Evolution with Mutations Driven by Control Costs

E.E.C. van Damme, J. Weibull

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Abstract

Bergin and Lipman (1996) show that the refinement effect from the random mutations in the adaptive dynamics in Kandori, Mailath and Rob (1993) and Young (1993) is due to restrictions on how these mutation rates vary across population states. We here model these mutation rates as endogenously determined mistake probabilities, by assuming that players at some cost or disutility can control their mistake probability, i.e., the probability of implementing another pure strategy than intended. This is shown to corroborate the result in Kandori-Mailath-Rob and Young that the risk-dominant equilibrium is selected in 2£ 2-coordination games.
Original languageEnglish
Place of PublicationTilburg
PublisherMicroeconomics
Number of pages14
Volume1998-94
Publication statusPublished - 1998

Publication series

NameCentER Discussion Paper
Volume1998-94

Fingerprint

Mutation
Cost control
Adaptive dynamics
Pure strategies
Coordination games
Costs

Keywords

  • games
  • probability

Cite this

van Damme, E. E. C., & Weibull, J. (1998). Evolution with Mutations Driven by Control Costs. (CentER Discussion Paper; Vol. 1998-94). Tilburg: Microeconomics.
van Damme, E.E.C. ; Weibull, J. / Evolution with Mutations Driven by Control Costs. Tilburg : Microeconomics, 1998. (CentER Discussion Paper).
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van Damme, EEC & Weibull, J 1998 'Evolution with Mutations Driven by Control Costs' CentER Discussion Paper, vol. 1998-94, Microeconomics, Tilburg.

Evolution with Mutations Driven by Control Costs. / van Damme, E.E.C.; Weibull, J.

Tilburg : Microeconomics, 1998. (CentER Discussion Paper; Vol. 1998-94).

Research output: Working paperDiscussion paperOther research output

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T1 - Evolution with Mutations Driven by Control Costs

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N2 - Bergin and Lipman (1996) show that the refinement effect from the random mutations in the adaptive dynamics in Kandori, Mailath and Rob (1993) and Young (1993) is due to restrictions on how these mutation rates vary across population states. We here model these mutation rates as endogenously determined mistake probabilities, by assuming that players at some cost or disutility can control their mistake probability, i.e., the probability of implementing another pure strategy than intended. This is shown to corroborate the result in Kandori-Mailath-Rob and Young that the risk-dominant equilibrium is selected in 2£ 2-coordination games.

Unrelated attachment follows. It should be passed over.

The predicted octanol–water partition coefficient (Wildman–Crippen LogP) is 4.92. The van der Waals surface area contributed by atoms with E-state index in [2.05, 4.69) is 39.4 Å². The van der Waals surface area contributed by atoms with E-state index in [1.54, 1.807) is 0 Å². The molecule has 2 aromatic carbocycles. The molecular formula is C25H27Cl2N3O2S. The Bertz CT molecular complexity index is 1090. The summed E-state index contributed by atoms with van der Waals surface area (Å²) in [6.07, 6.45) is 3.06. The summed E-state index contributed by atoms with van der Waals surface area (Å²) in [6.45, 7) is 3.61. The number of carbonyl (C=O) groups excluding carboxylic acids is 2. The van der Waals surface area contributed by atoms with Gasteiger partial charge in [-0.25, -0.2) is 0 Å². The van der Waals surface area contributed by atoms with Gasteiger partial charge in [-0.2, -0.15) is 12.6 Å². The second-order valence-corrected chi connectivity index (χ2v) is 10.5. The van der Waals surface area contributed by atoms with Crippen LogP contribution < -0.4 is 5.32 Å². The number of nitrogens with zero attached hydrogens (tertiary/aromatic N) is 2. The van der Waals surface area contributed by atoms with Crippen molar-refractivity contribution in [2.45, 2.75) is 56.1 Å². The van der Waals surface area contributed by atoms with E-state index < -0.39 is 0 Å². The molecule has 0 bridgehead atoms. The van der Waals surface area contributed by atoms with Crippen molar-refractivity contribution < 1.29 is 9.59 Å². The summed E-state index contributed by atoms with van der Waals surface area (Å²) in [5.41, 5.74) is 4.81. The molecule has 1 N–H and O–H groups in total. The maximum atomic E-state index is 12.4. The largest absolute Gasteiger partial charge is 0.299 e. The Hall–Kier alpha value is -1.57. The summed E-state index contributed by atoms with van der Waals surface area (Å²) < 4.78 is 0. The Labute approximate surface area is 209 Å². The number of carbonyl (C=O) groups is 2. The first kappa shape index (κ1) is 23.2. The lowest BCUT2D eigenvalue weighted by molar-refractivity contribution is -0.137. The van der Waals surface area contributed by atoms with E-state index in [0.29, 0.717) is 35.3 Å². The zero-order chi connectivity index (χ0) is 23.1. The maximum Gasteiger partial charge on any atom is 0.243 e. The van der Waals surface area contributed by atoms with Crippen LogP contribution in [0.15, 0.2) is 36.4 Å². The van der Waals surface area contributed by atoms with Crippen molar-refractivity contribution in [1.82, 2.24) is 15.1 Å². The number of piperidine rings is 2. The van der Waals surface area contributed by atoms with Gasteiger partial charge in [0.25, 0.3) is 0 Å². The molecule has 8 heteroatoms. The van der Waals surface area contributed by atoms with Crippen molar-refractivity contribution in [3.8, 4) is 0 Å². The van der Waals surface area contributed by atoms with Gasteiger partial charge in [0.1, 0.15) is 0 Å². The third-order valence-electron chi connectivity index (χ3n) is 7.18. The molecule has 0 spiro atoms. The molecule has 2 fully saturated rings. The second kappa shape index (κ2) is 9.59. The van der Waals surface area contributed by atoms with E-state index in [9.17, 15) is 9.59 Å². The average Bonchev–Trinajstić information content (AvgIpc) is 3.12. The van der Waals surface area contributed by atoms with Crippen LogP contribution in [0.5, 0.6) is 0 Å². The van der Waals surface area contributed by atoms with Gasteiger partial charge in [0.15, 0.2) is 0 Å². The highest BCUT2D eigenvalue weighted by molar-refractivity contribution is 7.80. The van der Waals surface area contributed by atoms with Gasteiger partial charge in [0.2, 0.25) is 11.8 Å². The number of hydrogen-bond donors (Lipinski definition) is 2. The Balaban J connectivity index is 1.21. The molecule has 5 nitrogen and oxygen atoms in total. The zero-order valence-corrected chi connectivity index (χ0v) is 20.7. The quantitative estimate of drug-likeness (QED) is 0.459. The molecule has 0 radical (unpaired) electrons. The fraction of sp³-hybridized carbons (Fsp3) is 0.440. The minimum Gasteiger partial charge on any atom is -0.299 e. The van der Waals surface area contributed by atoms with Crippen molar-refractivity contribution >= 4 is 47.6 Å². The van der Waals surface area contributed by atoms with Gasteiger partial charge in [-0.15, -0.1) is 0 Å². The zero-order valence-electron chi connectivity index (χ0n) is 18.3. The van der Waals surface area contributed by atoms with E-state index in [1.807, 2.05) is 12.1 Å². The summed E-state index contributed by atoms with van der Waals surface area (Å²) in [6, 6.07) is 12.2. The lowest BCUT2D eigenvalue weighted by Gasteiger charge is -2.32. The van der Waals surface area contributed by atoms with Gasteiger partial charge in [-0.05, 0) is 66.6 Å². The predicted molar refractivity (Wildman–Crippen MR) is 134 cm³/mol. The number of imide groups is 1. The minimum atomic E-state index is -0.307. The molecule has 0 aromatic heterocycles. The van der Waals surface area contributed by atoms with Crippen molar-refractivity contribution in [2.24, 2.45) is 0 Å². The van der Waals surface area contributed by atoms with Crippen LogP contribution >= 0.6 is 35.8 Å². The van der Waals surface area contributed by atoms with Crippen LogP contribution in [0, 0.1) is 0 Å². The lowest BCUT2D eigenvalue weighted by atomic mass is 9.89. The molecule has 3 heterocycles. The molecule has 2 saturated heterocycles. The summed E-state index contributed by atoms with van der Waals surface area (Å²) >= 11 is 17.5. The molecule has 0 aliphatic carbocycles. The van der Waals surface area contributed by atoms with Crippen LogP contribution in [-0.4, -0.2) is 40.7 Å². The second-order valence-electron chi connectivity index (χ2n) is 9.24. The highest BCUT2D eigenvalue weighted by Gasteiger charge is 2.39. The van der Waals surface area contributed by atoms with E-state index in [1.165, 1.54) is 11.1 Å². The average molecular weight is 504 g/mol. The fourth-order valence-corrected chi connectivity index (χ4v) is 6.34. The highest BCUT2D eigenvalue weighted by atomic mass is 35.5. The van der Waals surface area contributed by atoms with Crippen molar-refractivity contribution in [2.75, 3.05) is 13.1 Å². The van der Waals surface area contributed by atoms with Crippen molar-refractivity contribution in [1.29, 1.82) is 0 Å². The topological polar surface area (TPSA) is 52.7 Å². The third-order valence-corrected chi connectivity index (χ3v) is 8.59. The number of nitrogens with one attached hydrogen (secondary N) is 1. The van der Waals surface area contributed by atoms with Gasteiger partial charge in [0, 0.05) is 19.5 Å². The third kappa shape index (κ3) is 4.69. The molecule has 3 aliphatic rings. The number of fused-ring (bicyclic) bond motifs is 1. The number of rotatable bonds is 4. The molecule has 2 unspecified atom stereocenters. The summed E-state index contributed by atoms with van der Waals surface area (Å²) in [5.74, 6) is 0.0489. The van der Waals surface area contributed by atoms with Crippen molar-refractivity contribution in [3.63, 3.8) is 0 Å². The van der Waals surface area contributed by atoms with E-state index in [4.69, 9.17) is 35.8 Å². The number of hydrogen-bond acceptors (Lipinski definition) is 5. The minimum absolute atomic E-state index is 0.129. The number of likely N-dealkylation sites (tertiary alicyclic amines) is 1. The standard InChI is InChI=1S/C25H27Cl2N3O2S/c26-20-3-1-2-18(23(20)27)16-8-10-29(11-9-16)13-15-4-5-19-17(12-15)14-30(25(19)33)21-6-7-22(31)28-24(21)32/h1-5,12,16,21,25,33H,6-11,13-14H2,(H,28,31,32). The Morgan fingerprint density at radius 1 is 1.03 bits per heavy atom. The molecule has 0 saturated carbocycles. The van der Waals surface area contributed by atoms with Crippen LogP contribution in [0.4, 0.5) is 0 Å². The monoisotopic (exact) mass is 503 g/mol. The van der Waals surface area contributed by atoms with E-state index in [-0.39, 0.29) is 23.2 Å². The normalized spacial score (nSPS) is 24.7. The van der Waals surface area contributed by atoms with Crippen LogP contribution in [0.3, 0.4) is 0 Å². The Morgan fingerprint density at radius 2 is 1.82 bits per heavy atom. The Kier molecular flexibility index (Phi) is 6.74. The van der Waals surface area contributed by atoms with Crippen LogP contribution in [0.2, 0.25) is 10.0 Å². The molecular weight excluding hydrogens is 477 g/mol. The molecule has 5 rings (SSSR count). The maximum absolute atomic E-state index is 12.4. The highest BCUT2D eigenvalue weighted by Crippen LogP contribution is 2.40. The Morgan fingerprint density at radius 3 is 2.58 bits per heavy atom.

AB - Bergin and Lipman (1996) show that the refinement effect from the random mutations in the adaptive dynamics in Kandori, Mailath and Rob (1993) and Young (1993) is due to restrictions on how these mutation rates vary across population states. We here model these mutation rates as endogenously determined mistake probabilities, by assuming that players at some cost or disutility can control their mistake probability, i.e., the probability of implementing another pure strategy than intended. This is shown to corroborate the result in Kandori-Mailath-Rob and Young that the risk-dominant equilibrium is selected in 2£ 2-coordination games.

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KW - probability

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VL - 1998-94

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van Damme EEC, Weibull J. Evolution with Mutations Driven by Control Costs. Tilburg: Microeconomics. 1998. (CentER Discussion Paper).